I love the part where you talk about when the commission exceeds the previously agreed upon price, too many times I have seen a buyers agent take clients to new homes just to gain a bonus out of the sale. Your thought process is highly ethical and doesn't risk steering.
Posted by Erika Naegelin (LoansByErika) about 6 years ago

You make some valid points, but like Bryant's #4 comment, I would think you need to be careful explaining a legal document unless youar are an attorney and acting in that capacity. It could be taken as legal advice.

Posted by Myrl Jeffcoat, Greater Sacramento Real Estate Agent (GreatWest Realty) about 6 years ago
Thank you for the great education. I learned so much from your post.
Posted by Lucas Taylor (Keller Williams Miami Beach ) about 6 years ago

I would also like to comment in response to Erika's #17 remark about agents taking clients to new homes.  I am "guilty" of that.  I don't usually take clients to new homes first, but ultimately out of frustration.  I recall one client, who I showed approximately a dozen homes that were either foreclosed, or otherwise in need of some repair.  I could see the single mother wasn't feeling the properties were fullfilling her needs.  It was absolutely refreshing to drive her to a new home development, where she was able to select her colors, materials and floor plan.  Add to it, a new home warranty, and builder incentives.  I certainly wouldn't label taking a buyer to a new home developent steering.  In the resale world, where buyers often are provided little or no disclosures on a bank foreclosure, or have to wait on a short-sale to see if they have actually bought a house, or just attended a crap-shoot, I often feel buyers are more protected in the new home arena.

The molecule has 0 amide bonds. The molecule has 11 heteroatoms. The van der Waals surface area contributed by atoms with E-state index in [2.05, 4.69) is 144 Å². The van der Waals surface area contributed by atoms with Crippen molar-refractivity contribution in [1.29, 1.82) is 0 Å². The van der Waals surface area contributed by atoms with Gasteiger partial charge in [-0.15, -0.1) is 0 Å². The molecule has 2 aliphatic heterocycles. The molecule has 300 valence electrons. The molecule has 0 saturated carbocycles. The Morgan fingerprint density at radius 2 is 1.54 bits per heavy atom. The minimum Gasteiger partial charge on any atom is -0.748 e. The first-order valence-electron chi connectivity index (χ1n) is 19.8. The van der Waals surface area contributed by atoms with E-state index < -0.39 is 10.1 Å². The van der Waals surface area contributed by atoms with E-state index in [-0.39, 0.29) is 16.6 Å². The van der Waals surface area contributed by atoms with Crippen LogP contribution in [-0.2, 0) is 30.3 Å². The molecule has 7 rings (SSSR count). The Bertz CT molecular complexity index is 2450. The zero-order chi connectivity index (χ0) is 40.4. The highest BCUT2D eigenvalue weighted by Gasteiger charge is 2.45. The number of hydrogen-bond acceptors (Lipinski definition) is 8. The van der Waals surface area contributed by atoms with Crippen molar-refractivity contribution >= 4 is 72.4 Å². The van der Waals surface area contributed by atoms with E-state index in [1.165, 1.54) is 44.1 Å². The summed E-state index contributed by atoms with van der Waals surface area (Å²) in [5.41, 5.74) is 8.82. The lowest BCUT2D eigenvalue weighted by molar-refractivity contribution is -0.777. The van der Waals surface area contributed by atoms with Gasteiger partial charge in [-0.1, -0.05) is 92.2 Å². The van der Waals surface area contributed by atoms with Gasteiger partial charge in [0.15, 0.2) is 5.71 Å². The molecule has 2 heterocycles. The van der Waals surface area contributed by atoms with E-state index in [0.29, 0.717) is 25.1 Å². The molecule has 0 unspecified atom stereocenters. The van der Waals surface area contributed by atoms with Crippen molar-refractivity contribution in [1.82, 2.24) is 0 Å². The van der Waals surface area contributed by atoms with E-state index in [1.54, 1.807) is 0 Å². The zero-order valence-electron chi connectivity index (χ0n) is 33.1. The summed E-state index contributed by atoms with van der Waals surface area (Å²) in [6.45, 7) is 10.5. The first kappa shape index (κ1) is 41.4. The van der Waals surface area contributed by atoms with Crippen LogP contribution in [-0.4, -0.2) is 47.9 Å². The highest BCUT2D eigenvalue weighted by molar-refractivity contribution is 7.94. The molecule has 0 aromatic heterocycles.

Posted by Myrl Jeffcoat, Greater Sacramento Real Estate Agent (GreatWest Realty) about 6 years ago